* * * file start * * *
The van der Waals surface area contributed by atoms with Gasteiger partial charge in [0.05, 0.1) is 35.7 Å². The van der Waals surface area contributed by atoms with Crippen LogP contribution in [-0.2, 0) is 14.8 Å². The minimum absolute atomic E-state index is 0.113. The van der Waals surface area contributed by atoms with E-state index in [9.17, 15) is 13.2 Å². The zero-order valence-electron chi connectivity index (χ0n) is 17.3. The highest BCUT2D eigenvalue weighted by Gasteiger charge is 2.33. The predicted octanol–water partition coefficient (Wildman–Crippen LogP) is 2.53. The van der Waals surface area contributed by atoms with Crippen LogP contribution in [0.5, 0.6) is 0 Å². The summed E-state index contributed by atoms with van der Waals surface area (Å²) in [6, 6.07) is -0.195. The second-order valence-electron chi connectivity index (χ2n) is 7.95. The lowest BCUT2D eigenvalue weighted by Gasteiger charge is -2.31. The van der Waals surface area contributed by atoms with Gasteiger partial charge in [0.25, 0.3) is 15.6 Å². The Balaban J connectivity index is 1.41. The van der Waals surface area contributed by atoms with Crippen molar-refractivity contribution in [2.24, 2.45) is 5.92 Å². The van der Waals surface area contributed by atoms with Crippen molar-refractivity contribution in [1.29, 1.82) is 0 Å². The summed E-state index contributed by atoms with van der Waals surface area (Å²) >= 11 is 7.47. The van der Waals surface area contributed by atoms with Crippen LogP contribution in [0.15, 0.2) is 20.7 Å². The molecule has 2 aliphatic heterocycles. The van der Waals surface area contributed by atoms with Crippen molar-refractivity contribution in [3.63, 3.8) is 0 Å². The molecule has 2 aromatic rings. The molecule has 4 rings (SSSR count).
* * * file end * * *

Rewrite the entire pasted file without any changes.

The van der Waals surface area contributed by atoms with Gasteiger partial charge in [0.05, 0.1) is 35.7 Å². The van der Waals surface area contributed by atoms with Crippen LogP contribution in [-0.2, 0) is 14.8 Å². The minimum absolute atomic E-state index is 0.113. The van der Waals surface area contributed by atoms with E-state index in [9.17, 15) is 13.2 Å². The zero-order valence-electron chi connectivity index (χ0n) is 17.3. The highest BCUT2D eigenvalue weighted by Gasteiger charge is 2.33. The predicted octanol–water partition coefficient (Wildman–Crippen LogP) is 2.53. The van der Waals surface area contributed by atoms with Crippen LogP contribution in [0.5, 0.6) is 0 Å². The summed E-state index contributed by atoms with van der Waals surface area (Å²) in [6, 6.07) is -0.195. The second-order valence-electron chi connectivity index (χ2n) is 7.95. The lowest BCUT2D eigenvalue weighted by Gasteiger charge is -2.31. The van der Waals surface area contributed by atoms with Gasteiger partial charge in [0.25, 0.3) is 15.6 Å². The Balaban J connectivity index is 1.41. The van der Waals surface area contributed by atoms with Crippen molar-refractivity contribution in [2.24, 2.45) is 5.92 Å². The van der Waals surface area contributed by atoms with Crippen molar-refractivity contribution in [1.29, 1.82) is 0 Å². The summed E-state index contributed by atoms with van der Waals surface area (Å²) >= 11 is 7.47. The van der Waals surface area contributed by atoms with Crippen LogP contribution in [0.15, 0.2) is 20.7 Å². The molecule has 2 aliphatic heterocycles. The van der Waals surface area contributed by atoms with Crippen molar-refractivity contribution in [3.63, 3.8) is 0 Å². The molecule has 2 aromatic rings. The molecule has 4 rings (SSSR count).